Have you wondered how drugs and other healthcare interventions become available for use in the Canadian healthcare system? What factors go into these decisions and who's involved? How does the Canadian process compare to similar processes around the globe?
Dr Tammy Clifford is the Chief Scientist and Vice President, Evidence Standards at CADTH, a Canadian organization that assesses evidence on behalf of the health system, helping policy makers and practising clinicians determine what health interventions work and whether they provide value to our health care system. Tammy has more than a dozen years of progressive health leadership experience, including executive and senior management positions in academic and non-for-profit environments.
Trained as a PhD Epidemiologist, Tammy is a passionate, empowering leader with an accomplished track record of producing timely, relevant, high-quality health research that supports informed policy and practice decisions within the Canadian health care system. She has developed a keen understanding of real-world evidence needs, resulting from direct involvement as a scientist and as a respected leader of inter-disciplinary teams. Tammy is well-connected with the broader health research community, in Canada and globally. She remains actively involved in university teaching and graduate student supervision, mostly through the University of Ottawa's School of Epidemiology, Public Health & Preventive Medicine.
Industry Expertise (5)
Health Care - Services
Areas of Expertise (11)
Health & Healthcare Law and Policy
health technology assessment
Randomized Controlled Trials
Women in Science
McGill University: BSc, Physiology 1992
McGill University: MSc, Occupational Health 1993
University of Western Ontario: PhD, Epidemiology & Biostatistics 2002
- Adjunct Professor, School of Epidemiology, University of Ottawa
- Associate Editor, International Journal of Technology Assessment in Health Care
Media Appearances (3)
Is robotic surgery worth the cost?
Healthy Debate online
Interviewed to provide context surrounding topic of robotic surgery; spoke to the need for evidence to demonstrate impact of any health technology on outcomes that matter to patients, and to consider the opportunity costs associated with acquisition and ongoing maintenance of such big ticket items.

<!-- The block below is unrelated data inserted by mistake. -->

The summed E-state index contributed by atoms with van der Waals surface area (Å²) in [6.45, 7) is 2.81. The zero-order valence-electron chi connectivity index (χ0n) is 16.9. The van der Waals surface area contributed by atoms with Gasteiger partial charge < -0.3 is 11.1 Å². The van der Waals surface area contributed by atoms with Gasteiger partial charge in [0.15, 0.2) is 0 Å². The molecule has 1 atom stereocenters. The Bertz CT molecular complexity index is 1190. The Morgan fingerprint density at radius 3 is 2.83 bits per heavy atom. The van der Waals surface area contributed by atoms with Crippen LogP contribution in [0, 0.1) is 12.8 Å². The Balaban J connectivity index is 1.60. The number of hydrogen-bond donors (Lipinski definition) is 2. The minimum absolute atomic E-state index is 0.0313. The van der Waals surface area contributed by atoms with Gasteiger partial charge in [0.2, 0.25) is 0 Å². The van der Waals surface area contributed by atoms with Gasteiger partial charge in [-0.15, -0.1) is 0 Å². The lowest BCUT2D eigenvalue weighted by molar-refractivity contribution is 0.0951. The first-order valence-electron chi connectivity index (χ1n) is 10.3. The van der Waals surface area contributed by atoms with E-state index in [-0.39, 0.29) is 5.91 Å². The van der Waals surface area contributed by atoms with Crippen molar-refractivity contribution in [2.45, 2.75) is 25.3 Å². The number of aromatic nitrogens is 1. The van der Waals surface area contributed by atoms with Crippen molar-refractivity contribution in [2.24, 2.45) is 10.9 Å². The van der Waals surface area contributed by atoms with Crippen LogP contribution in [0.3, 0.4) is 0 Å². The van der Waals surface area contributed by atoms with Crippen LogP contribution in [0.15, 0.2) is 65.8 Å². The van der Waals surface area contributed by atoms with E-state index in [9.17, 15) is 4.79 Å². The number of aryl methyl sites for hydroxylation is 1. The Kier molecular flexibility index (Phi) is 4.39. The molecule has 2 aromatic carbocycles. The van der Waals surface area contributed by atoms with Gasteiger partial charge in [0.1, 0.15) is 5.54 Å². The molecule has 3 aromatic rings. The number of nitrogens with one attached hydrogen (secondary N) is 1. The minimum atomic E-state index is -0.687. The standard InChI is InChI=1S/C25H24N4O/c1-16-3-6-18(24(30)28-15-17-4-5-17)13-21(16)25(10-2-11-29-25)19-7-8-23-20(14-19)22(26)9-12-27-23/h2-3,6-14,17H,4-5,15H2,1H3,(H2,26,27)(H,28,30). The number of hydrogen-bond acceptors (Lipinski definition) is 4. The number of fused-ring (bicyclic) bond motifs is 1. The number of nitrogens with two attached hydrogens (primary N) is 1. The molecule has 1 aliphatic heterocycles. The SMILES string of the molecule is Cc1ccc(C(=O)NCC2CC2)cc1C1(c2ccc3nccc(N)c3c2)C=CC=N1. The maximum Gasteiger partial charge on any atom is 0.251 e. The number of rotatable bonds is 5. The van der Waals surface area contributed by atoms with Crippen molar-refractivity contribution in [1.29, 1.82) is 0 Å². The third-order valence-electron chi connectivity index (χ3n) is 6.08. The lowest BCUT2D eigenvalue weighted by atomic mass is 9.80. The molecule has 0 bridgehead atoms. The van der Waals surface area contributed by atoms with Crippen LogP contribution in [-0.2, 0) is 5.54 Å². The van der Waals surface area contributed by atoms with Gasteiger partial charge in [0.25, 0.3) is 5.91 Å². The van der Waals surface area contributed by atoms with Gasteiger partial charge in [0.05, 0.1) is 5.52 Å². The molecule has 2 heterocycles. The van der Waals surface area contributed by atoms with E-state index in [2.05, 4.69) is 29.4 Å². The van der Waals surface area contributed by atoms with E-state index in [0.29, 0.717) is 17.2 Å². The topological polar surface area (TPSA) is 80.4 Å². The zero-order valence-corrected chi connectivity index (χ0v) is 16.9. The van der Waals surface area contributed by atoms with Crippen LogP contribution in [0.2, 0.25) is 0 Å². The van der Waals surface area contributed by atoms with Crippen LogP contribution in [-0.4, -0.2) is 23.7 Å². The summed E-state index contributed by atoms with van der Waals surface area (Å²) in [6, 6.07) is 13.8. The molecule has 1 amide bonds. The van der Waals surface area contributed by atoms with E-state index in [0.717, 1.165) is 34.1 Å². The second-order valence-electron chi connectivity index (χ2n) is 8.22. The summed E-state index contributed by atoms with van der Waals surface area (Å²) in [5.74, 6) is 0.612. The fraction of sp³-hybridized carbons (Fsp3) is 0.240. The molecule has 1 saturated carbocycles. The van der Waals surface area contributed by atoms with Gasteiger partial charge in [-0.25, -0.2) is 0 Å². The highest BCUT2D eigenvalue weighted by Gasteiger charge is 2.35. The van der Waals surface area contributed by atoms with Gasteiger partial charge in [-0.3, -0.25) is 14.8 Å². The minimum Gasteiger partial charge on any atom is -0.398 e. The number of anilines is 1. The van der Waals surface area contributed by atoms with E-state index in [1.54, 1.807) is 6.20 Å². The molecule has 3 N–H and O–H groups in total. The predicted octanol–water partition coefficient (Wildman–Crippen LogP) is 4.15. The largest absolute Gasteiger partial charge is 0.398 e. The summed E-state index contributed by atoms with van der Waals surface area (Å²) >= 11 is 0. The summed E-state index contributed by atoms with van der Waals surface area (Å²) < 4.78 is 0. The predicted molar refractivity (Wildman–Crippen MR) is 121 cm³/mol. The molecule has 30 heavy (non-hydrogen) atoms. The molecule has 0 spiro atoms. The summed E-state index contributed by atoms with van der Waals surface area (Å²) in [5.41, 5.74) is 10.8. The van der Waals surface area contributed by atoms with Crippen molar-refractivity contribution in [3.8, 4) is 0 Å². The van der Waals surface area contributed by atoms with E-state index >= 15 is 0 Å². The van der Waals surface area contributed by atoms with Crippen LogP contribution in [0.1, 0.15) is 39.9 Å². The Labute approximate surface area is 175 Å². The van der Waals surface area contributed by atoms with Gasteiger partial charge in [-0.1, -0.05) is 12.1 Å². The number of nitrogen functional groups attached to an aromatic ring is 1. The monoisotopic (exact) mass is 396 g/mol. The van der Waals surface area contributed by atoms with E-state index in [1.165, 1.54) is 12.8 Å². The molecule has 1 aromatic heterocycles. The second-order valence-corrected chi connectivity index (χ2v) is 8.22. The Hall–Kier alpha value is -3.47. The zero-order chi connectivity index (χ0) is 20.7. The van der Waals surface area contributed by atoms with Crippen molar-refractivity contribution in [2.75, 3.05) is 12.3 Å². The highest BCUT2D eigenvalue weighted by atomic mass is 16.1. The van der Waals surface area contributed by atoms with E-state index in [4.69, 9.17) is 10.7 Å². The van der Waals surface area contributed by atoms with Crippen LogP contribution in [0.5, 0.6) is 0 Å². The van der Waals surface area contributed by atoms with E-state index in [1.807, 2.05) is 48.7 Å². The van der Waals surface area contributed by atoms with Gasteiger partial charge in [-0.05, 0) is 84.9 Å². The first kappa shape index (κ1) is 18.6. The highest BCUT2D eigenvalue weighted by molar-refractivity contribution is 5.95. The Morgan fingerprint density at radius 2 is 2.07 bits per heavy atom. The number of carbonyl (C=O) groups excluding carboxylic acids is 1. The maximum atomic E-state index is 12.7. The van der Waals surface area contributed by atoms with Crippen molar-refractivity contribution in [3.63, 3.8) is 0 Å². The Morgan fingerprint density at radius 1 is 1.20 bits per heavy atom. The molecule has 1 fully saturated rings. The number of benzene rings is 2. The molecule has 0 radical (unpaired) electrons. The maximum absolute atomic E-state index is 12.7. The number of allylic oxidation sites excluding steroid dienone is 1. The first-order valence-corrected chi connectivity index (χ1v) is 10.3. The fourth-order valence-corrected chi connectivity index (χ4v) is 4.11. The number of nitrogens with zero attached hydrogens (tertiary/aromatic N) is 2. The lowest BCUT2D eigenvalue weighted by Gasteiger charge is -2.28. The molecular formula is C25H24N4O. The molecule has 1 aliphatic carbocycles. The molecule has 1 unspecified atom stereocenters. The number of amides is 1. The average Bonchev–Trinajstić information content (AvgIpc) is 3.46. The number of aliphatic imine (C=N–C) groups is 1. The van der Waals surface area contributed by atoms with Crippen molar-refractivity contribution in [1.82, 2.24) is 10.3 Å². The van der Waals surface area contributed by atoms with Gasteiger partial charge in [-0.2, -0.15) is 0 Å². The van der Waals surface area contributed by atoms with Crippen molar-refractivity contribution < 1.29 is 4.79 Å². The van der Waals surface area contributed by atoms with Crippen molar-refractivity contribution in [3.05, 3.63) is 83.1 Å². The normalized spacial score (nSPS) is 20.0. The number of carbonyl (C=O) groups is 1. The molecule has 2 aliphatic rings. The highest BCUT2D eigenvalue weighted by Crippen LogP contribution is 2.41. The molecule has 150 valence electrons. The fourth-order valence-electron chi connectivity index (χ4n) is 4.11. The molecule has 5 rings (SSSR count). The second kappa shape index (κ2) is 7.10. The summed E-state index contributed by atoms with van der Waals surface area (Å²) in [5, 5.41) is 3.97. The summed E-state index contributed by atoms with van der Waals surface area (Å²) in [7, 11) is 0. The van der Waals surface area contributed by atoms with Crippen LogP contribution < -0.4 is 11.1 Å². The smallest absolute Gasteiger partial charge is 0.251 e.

How an Ottawa doctor's inventions are making health care faster and cheaper
Ottawa Citizen online
Spoke to the need for technology developers to collect the evidence/data that will be required by regulators and payors to "make the case" that the technology works (on outcomes that matter to patients), and how it can help the health care system.
Mind the Uncertainty Gap (video podcast)
IDEAL Collaboration - Oxford University online
A 15 minute presentation delivered at the IDEAL Collaboration meeting in April 2017, at Oxford University. Comparing/contrasting the results of a handful of health technology assessments on robotic surgery.
Rapid reviews expedite the knowledge synthesis process with the goal of providing timely information to healthcare decision-makers who want to use evidence-informed policy and practice approaches. A range of opinions and viewpoints on rapid reviews is thought to exist; however, no research to date has formally captured these views. This paper aims to explore evidence producer and knowledge user attitudes and perceptions towards rapid reviews.
Rapid reviews are characterized as an accelerated evidence synthesis approach with no universally accepted methodology or definition. This modified Delphi consensus study aimed to develop a comprehensive set of defining characteristics for rapid reviews that may be used as a functional definition.
Rapid reviews are an accelerated evidence synthesis approach intended to meet the timely needs of decision-makers in healthcare settings. Quality of conduct and reporting has been described in the rapid review literature; however, no formal assessment has been carried out using available instruments. The objective of this study was to explore compliance with conduct and reporting guidelines in rapid reviews published or posted online during 2013 and 2014.